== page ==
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Signs of a religious cult

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21.DEC.10

Editor: A religious cult is a group of people who build their beliefs and doctrines on scriptural obscurities and espouse anti-establishment and anti-government dogma. A cult is usually led by a charismatic, misguided, paranoid, psychotic, schizophrenic or megalomaniacal person. This person suffers from a persecution syndrome and rails against governmental authorities. This person seeks out impressionable and gullible persons as followers.{{more}}

The leader of the cult systematically and methodically indoctrinates followers by constant and repetitious chanting, ranting, raging and railing against governments and authorities. They engage in scare and fear mongering. They preach a the-sky-is-falling, end-of-the-world Armageddon doctrine. They subliminally indoctrinate their followers into thinking that the government is out to get them and to deprive them of their civil and religious liberties and freedoms. It matters not which political party is in government; that party and government automatically become, in the twisted psyche of the cultist, a diabolic force to be vanquished at all cost and its leader the devil personified. (As in, the American government and George Bush or Barack Obama. Republican or Democrat does not matter. If you are the government, you are ”the devil”)

The most notable of cult leaders in the twentieth century was the Reverend Jim Jones. He was an American preacher who, in 1978, convinced his followers to leave the United States and move with him to the jungle of Guyana. In Guyana he established a communal farm. He confiscated the passports and other documents of his followers. He kept their social security and other retirement cheques. His followers, many of them retirees, who had never worked on a farm were forced to work to produce their own food, since he had told them that they could not trust food coming in from outside. He in effect shut them off from the outside world once they got to “Jonestown” – the camp was named after him.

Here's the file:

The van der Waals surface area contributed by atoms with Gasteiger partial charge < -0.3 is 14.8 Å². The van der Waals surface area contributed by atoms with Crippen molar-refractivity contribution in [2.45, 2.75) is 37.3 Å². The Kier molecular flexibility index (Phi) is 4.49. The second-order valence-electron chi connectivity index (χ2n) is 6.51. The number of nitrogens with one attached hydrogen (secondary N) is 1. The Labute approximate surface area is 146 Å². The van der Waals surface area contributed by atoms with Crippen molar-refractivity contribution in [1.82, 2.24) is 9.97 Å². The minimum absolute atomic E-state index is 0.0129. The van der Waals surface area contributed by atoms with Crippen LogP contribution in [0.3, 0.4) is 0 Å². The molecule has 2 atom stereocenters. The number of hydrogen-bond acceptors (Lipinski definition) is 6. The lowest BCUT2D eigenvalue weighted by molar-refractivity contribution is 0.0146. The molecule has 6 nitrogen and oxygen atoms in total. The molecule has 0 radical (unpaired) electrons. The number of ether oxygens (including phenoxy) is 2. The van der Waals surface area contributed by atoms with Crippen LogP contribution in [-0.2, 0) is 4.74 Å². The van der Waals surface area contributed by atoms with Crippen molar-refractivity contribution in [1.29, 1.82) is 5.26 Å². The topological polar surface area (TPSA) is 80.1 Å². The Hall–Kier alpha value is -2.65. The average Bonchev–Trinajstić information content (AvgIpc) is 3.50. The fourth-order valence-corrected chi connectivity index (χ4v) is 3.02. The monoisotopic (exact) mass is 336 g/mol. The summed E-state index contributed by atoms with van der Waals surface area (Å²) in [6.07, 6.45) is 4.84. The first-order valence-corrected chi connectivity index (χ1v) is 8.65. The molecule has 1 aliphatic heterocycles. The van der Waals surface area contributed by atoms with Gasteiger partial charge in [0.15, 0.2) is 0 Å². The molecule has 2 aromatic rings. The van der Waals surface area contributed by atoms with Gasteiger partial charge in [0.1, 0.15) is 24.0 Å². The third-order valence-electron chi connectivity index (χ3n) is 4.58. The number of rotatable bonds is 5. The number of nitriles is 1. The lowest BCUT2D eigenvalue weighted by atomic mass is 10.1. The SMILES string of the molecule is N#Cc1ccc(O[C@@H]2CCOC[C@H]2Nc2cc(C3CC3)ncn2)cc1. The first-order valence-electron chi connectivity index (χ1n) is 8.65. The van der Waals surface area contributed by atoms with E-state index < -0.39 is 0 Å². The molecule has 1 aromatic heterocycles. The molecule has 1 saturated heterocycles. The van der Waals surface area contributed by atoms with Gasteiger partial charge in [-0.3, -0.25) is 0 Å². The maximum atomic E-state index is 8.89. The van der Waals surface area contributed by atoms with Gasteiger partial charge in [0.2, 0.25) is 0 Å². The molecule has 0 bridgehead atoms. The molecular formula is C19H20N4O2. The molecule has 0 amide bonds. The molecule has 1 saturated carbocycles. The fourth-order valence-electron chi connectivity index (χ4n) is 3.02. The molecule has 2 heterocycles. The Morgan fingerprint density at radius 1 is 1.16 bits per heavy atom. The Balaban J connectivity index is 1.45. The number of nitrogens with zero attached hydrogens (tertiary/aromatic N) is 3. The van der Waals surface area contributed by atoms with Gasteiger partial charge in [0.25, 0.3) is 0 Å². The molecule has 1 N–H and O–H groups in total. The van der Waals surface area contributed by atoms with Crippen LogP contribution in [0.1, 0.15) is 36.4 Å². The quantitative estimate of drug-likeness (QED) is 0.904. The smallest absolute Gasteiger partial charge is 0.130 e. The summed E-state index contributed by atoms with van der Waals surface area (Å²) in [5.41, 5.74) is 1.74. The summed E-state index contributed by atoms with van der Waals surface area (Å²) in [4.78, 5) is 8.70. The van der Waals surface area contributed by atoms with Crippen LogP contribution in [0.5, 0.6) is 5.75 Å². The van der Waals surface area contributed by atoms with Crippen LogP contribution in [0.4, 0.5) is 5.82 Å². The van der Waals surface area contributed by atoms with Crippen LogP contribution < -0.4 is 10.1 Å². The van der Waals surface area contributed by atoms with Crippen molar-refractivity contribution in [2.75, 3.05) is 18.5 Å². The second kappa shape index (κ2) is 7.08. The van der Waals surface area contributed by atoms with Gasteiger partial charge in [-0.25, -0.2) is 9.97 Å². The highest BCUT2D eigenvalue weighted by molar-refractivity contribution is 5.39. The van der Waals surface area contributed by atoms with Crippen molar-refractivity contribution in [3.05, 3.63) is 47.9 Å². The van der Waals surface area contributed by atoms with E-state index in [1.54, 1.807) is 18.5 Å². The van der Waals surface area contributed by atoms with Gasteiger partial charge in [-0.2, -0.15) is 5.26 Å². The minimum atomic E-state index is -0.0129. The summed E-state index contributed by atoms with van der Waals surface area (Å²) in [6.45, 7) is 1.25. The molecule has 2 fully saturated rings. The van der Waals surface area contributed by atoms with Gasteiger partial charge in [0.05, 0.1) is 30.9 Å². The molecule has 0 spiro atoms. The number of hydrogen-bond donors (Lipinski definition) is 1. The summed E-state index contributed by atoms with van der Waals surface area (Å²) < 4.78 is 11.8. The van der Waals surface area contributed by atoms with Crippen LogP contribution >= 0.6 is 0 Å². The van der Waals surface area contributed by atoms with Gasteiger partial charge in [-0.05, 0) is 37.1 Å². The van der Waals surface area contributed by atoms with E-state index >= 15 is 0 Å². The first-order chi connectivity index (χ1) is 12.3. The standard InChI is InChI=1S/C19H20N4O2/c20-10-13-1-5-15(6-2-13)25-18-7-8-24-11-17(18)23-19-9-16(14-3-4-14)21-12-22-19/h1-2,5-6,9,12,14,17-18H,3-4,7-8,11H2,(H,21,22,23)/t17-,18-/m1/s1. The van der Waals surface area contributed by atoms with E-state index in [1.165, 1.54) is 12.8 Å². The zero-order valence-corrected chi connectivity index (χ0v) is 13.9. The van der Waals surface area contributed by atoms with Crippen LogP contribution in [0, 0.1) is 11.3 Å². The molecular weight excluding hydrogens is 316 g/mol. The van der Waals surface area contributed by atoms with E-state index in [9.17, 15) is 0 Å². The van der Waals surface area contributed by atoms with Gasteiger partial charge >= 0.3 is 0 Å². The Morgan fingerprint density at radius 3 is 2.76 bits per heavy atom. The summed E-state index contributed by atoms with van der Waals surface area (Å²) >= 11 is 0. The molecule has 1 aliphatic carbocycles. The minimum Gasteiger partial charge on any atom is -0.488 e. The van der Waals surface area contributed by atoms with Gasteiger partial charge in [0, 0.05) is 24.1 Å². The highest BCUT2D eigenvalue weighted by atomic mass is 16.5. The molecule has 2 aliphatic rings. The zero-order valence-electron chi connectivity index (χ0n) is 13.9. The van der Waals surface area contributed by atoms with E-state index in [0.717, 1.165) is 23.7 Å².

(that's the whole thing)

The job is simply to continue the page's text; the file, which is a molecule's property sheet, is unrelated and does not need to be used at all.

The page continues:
The American government managed to get word that something untoward was happening in the Guyana jungle. A Congressional Delegation was sent to Guyana to investigate. The delegation was led by Congressman Leo Ryan of California. Once in Guyana, the delegation got to Jonestown via light aircraft and landed at the private airstrip of the camp. They interviewed many of the cult members, who were willing to talk with them. Some members were too afraid of Jim Jones and his henchmen to talk with the investigators. The delegation identified several persons who said that they were there against their will and expressed a desire to leave.